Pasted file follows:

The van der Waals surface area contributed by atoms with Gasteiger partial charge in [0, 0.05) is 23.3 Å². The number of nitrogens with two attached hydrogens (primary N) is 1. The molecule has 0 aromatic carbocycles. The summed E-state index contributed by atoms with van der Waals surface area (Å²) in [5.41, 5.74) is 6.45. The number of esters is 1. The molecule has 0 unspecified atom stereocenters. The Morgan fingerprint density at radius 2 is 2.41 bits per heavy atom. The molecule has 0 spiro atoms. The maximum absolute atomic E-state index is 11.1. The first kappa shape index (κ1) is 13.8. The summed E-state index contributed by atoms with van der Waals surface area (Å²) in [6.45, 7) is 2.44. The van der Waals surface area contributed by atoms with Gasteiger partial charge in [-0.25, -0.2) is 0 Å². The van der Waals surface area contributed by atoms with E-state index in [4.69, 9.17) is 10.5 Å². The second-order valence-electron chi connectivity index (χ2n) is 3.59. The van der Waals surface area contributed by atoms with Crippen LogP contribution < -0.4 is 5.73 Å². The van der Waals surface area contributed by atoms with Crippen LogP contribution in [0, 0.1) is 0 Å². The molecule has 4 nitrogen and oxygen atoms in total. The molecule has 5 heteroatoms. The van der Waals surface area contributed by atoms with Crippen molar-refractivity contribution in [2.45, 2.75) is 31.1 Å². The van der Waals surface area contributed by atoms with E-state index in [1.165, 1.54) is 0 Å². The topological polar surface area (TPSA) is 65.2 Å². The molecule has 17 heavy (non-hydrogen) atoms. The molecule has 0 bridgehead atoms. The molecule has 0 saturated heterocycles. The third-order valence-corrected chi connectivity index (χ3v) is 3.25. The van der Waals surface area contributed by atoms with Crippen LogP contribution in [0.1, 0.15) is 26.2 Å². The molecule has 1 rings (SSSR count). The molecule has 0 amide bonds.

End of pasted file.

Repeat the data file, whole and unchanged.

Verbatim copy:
The van der Waals surface area contributed by atoms with Gasteiger partial charge in [0, 0.05) is 23.3 Å². The number of nitrogens with two attached hydrogens (primary N) is 1. The molecule has 0 aromatic carbocycles. The summed E-state index contributed by atoms with van der Waals surface area (Å²) in [5.41, 5.74) is 6.45. The number of esters is 1. The molecule has 0 unspecified atom stereocenters. The Morgan fingerprint density at radius 2 is 2.41 bits per heavy atom. The molecule has 0 spiro atoms. The maximum absolute atomic E-state index is 11.1. The first kappa shape index (κ1) is 13.8. The summed E-state index contributed by atoms with van der Waals surface area (Å²) in [6.45, 7) is 2.44. The van der Waals surface area contributed by atoms with Gasteiger partial charge in [-0.25, -0.2) is 0 Å². The van der Waals surface area contributed by atoms with E-state index in [4.69, 9.17) is 10.5 Å². The second-order valence-electron chi connectivity index (χ2n) is 3.59. The van der Waals surface area contributed by atoms with Crippen LogP contribution < -0.4 is 5.73 Å². The van der Waals surface area contributed by atoms with Crippen LogP contribution in [0, 0.1) is 0 Å². The molecule has 4 nitrogen and oxygen atoms in total. The molecule has 5 heteroatoms. The van der Waals surface area contributed by atoms with Crippen molar-refractivity contribution in [2.45, 2.75) is 31.1 Å². The van der Waals surface area contributed by atoms with E-state index in [1.165, 1.54) is 0 Å². The topological polar surface area (TPSA) is 65.2 Å². The molecule has 17 heavy (non-hydrogen) atoms. The molecule has 0 bridgehead atoms. The molecule has 0 saturated heterocycles. The third-order valence-corrected chi connectivity index (χ3v) is 3.25. The van der Waals surface area contributed by atoms with Crippen LogP contribution in [0.1, 0.15) is 26.2 Å². The molecule has 1 rings (SSSR count). The molecule has 0 amide bonds.